Gregory K. Moffatt is a veteran counselor of more than 30 years and the dean of the College of Social and Behavioral Sciences at Point University. His monthly Voice of Experience column for CT Online seeks to share theory, ethics and practice lessons learned from his diverse career, as well as inspiration for today’s counseling professionals, whether they are just starting out or have been practicing for many years. His experience includes three decades of work with children, trauma and abuse, as well as a variety of other experiences, including work with schools, businesses and law enforcement. Contact him at Greg.Moffatt@point.edu. 

Opinions expressed and statements made in articles appearing on CT Online should not be assumed to represent the opinions of the editors or policies of the American Counseling Association.

Report: More than 1 in 5 children experience bullying

By Bethany Bray May 12, 2020

Bullying, a perennial issue for professional counselors who work with young clients both in and outside of school settings, remains prevalent among American youth. Researchers have found that more than one in five American youngsters experience bullying victimization from their peers – and prevalence is higher among children under age 12.

According to data from the National Survey of Children’s Health, parents of 22.4% of children ages 6 to 11 and 21% of adolescents ages 12 to 17 report their child “is being bullied, picked on, or excluded by other children.”

The data, compiled from the 2016-2017 National Survey, was published last month in the journal Public Health Reports by researchers from the U.S. Health Resources and Services Administration.

Researchers also parsed the data state-by-state in the journal article. The prevalence of bullying varied widely, from 16.5% of children in New York to 35.9% in Wyoming. Among adolescents, it ranged from 14.9% in Nevada to 31.6% in Montana.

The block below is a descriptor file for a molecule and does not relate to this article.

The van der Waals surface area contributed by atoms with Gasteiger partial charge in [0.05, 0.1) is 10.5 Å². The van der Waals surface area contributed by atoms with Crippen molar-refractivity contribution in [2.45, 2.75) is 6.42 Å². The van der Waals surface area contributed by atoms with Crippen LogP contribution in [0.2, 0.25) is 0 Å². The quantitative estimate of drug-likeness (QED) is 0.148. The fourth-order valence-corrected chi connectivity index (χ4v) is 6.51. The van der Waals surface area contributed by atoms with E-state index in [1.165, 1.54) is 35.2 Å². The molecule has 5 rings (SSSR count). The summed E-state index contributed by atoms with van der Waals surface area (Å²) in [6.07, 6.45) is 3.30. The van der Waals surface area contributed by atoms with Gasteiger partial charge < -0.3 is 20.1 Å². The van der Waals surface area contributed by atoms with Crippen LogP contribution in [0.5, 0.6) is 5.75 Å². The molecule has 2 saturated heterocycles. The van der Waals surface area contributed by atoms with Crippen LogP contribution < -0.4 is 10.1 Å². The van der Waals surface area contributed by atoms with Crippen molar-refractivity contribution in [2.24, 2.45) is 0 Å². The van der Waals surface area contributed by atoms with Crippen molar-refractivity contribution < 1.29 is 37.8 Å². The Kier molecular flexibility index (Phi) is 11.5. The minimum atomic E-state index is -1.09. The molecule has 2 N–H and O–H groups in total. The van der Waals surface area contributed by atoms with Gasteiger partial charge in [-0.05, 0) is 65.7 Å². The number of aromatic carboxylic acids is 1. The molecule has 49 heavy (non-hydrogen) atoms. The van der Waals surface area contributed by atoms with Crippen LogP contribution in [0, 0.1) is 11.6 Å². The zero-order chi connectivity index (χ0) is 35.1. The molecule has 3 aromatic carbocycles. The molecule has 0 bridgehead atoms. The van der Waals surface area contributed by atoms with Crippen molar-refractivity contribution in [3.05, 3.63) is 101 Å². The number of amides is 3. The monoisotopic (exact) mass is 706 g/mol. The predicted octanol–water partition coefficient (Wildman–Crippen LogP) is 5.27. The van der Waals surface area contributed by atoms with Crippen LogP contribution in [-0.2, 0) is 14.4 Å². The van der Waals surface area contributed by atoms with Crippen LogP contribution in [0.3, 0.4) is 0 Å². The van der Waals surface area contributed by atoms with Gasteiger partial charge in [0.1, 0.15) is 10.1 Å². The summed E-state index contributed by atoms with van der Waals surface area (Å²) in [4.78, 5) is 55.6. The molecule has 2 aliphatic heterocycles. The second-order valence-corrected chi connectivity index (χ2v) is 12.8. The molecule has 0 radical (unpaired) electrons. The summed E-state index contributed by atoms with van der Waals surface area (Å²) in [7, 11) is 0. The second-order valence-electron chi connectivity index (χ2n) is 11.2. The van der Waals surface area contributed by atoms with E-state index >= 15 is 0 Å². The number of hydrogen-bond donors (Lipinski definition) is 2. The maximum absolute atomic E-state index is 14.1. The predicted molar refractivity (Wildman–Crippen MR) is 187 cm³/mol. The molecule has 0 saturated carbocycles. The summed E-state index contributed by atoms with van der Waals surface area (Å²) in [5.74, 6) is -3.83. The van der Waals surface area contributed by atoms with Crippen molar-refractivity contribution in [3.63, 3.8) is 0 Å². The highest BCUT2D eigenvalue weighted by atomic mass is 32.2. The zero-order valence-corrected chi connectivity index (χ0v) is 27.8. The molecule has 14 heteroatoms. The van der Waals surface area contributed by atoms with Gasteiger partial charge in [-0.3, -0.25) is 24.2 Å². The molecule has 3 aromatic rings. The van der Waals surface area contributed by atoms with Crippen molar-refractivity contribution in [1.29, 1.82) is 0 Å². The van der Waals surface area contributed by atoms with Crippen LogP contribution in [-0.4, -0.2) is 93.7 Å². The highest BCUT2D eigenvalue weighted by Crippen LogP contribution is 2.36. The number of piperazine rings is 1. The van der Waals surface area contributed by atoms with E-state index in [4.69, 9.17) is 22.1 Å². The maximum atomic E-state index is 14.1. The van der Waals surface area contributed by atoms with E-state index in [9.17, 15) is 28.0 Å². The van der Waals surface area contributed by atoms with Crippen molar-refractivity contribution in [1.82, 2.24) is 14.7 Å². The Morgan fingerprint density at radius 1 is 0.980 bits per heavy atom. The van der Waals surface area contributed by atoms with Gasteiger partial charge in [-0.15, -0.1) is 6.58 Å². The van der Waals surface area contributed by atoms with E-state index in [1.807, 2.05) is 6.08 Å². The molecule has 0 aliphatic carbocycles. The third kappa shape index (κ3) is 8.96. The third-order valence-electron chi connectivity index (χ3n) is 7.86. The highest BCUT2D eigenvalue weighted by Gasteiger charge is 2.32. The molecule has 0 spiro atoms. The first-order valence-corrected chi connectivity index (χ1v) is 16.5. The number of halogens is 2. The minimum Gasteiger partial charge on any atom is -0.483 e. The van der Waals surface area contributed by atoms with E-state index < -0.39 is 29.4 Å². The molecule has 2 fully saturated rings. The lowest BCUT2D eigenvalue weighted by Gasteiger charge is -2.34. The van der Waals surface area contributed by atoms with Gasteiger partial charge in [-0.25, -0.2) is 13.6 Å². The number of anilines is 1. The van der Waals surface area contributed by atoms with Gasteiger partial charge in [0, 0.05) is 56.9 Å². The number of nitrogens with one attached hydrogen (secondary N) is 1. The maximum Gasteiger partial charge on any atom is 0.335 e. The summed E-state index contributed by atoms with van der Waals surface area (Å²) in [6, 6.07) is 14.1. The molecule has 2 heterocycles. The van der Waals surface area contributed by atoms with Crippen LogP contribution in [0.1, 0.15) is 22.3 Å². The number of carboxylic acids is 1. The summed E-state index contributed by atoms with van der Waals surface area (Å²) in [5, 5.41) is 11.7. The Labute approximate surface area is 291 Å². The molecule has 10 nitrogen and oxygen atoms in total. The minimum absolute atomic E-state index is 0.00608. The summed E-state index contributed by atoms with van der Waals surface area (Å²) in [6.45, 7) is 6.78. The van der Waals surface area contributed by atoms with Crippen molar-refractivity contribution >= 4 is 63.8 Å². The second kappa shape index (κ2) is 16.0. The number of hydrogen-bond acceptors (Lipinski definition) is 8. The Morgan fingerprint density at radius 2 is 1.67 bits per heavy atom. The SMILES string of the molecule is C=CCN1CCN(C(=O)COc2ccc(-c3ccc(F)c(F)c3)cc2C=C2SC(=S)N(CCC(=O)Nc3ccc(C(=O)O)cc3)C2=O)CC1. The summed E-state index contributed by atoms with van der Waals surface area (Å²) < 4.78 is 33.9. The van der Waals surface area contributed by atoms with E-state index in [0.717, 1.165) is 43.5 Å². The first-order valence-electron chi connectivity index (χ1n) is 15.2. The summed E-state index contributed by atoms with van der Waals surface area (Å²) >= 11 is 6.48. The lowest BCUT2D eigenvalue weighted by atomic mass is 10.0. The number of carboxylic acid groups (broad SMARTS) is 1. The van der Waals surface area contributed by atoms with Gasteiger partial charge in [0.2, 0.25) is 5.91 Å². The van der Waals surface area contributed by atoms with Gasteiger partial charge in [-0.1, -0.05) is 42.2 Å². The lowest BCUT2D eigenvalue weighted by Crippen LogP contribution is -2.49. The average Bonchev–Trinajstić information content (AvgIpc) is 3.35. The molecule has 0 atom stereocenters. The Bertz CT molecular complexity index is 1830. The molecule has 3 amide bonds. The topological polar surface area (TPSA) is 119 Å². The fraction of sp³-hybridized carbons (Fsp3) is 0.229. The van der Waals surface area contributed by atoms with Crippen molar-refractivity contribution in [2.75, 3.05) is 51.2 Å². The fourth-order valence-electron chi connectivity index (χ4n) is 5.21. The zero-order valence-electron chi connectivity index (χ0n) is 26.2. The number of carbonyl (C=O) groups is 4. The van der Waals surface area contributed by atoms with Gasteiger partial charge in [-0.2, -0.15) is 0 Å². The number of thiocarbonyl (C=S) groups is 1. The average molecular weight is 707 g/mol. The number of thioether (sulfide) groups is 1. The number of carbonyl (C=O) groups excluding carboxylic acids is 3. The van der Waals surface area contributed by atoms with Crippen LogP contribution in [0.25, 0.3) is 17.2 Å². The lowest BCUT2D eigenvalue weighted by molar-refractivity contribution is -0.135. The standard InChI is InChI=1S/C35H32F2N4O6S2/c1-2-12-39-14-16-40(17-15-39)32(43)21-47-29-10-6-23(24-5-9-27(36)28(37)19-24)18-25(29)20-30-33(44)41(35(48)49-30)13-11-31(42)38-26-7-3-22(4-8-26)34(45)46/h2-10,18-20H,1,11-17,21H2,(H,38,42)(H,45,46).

Bullying among children or adolescents was greater than 30% in seven states: Arkansas, Kentucky, Maine, Montana, North Dakota, South Dakota and Wyoming.


Read the full report in Public Health Reports:  journals.sagepub.com/doi/10.1177/0033354920912713



Related reading, from Counseling Today:

Five social, emotional and mental health supports that teens need to succeed

Leading an anti-bullying intervention for students with disabilities

When bias turns into bullying

Bullying: How counselors can intervene



ACA resources:

 Journal of Counseling & Development articles:

ACA practice briefs

  • Youth Bullying Prevention
  • Bullying Intervention


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Five social, emotional and mental health supports that teens need to succeed

By Dakota King-White, Sade Vega and Nicholas Petty September 9, 2019

Many teenagers have been exposed to traumatic events, and most experience regular life stressors. Exposure to violence and other traumatic experiences can have a lifelong effect on learning and may negatively impact academic achievement. Among examples of traumatic events that some teenagers experience are community violence, school shootings, the loss of a loved one due to death, parental incarceration, divorcing parents, a parent or caregiver with mental illness, and substance abuse in the home. Within the school setting, the negative influence of trauma on teens may lead to poor concentration, declining academic performance, school absenteeism, and the decision to drop out. These challenges create barriers for the success of teens in the academic setting.